- Additionally, the CNMC regarded as evidence of the complementary link between the companies, the mention of third companies in some internal and external e-mails between accused companies—which allegedly proved their participation in the controversial events. However, the Audiencia Nacional finds that there is no sufficient evidence to demonstrate that those third companies had any knowledge of the events, let alone of their content, since they were not listed as recipients or senders. Therefore, it is difficult to accept that all the companies involved in the e-mails were linked by a common objective. Even if e-mails are a valid indication pointing in that direction, they cannot be accepted without further corroborating evidence.
Moreover, in relation to this type of e-mails in which third parties are mentioned, the Audiencia National considers that they cannot be generally used as incriminating proof of a company’s participation in anticompetitive conduct. Although they can be used as evidence, there must be additional supporting evidence that confirms participation. In the words of the Audiencia Nacional: “[it] is necessary to have other elements that justify, at least, that what was said between them with respect to the third company is true or plausible.”
Finally, the Audiencia Nacional criticises the out-of-context analysis performed by the CNMC of several emails used to prove the participation of several companies in the alleged anticompetitive conduct. Particularly, the CNMC argued in one of the cases that some emails proved the existence of a tripartite market-sharing agreement in the Central region. However, after analysing the documents and assessing the evidence, the Audiencia Nacionalconcludes that the content of those emails reflects an alternative economic decision that was fully justified by the recent recession in the concrete market.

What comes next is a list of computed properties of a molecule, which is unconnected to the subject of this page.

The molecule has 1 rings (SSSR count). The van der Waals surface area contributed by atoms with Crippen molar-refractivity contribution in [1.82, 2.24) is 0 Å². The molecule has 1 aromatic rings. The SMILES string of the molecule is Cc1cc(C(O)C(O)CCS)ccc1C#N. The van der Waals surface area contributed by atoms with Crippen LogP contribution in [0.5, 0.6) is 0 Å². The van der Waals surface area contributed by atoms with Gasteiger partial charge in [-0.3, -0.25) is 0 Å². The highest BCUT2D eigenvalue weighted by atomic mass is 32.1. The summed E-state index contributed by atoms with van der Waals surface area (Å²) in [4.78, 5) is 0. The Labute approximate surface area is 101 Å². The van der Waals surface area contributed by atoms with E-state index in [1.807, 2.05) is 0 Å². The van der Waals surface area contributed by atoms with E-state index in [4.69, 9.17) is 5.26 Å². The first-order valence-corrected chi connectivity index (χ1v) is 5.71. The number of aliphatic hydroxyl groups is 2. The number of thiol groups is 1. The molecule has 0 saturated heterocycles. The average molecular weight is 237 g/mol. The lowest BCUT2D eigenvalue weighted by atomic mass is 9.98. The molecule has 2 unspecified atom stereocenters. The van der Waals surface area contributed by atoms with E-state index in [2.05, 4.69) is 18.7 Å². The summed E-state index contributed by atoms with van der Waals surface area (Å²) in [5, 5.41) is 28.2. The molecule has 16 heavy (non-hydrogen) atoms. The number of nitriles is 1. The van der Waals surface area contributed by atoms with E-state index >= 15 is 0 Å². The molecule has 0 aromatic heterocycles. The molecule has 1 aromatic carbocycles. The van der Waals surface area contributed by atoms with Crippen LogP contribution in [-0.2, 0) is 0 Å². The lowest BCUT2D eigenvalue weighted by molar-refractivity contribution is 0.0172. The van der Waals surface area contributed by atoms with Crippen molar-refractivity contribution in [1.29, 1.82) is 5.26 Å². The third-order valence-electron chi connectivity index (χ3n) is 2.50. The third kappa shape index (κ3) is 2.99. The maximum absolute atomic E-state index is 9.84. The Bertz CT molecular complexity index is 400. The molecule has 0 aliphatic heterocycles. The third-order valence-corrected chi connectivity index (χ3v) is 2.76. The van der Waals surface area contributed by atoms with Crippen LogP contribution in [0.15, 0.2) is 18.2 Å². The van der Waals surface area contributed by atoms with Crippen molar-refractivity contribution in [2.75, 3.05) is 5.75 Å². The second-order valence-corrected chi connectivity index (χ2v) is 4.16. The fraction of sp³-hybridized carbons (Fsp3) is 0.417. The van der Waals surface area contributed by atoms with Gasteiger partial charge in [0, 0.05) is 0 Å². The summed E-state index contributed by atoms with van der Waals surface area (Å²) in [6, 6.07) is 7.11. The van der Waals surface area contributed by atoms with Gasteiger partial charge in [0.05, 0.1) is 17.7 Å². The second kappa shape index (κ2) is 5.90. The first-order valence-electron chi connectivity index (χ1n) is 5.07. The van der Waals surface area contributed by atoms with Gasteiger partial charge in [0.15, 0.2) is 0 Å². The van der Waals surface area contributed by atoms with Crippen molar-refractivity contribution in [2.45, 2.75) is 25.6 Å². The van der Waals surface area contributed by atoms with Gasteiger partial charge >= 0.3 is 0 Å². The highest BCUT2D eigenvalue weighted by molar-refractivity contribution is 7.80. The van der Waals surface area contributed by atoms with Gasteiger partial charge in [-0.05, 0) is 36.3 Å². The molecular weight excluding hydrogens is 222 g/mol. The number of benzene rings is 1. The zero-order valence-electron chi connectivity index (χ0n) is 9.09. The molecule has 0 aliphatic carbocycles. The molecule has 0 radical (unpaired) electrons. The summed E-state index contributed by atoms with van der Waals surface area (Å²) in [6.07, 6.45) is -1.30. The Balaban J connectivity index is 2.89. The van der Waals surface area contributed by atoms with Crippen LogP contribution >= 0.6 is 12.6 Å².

To further rebut the CNMC’s reasoning on the existence of a preconceived plan, the Audiencia Nacional finds that there is no evidence in the file of (i) the actual holding of meetings between the accused companies (refences to this meetings were found in WhatsApp messages used to sustain their existence); (ii) the existence of prior market-sharing or price-fixing agreements or information exchange adopted according to a preconceived plan; and (iii) the criteria according to which the alleged market-sharing was carried out.
Based on the above, the Audiencia Nacional has held in several judgments that the CNMC “has made an artificial and voluntarist construction of the data obtained in the inspections to conclude that the sanctioned companies acted according to a preconceived plan (…) without support of solid and substantiated evidence.” Although the Audiencia Nacional recalls the validity of indicia, it also insists in that indicia must be persuasive and solid and that it cannot be used by the CNMC in an artificial manner, as in the case at hand.
The judgments of the Audiencia Nacional are, without any doubt, an important wake-up call for the CNMC, demanding it to be more rigorous in its legal assessment and evaluation of indicia.
Although it is not the first time that the Audiencia Nacional has criticised and annulled decisions of the Spanish Competition Authority, on this occasion, its analysis has gone further since it openly accused the CNMC for its artificial construction of the documents collected in the inspections in order to sanction the companies involved.
Please find below the links to the judgments of the Audiencia Nacional:
Materiales y Hormigones, S.L., Tenesiver S.L., Holcim España, S.A., Ceminter Hispania, S.A., Prefabricados Ligeros de Hormigón, S.L., Almacenes y Hormigones Creacons, S.L., Hormigones Polichi, S.L., Aridos y Hormigones Hispalenses, S.L., Cementos Portland Valderrivas, S.A., Andaluza de Morteros, S.A.U., Hormigones Sevilla, S.L., Prebetong Hormigones S.A., Hanson Hispania, S.A., Comercial Arroyo Construcción, S.A., Cemex España Operaciones, S.A.U., Surgyps, S.A., Betonalia, S.L., Lafarge Cementos, S.A.U., Beton Catalán, S.A., Hormigones Premacons, S.L., Promotora Mediterránea-2 , S.A.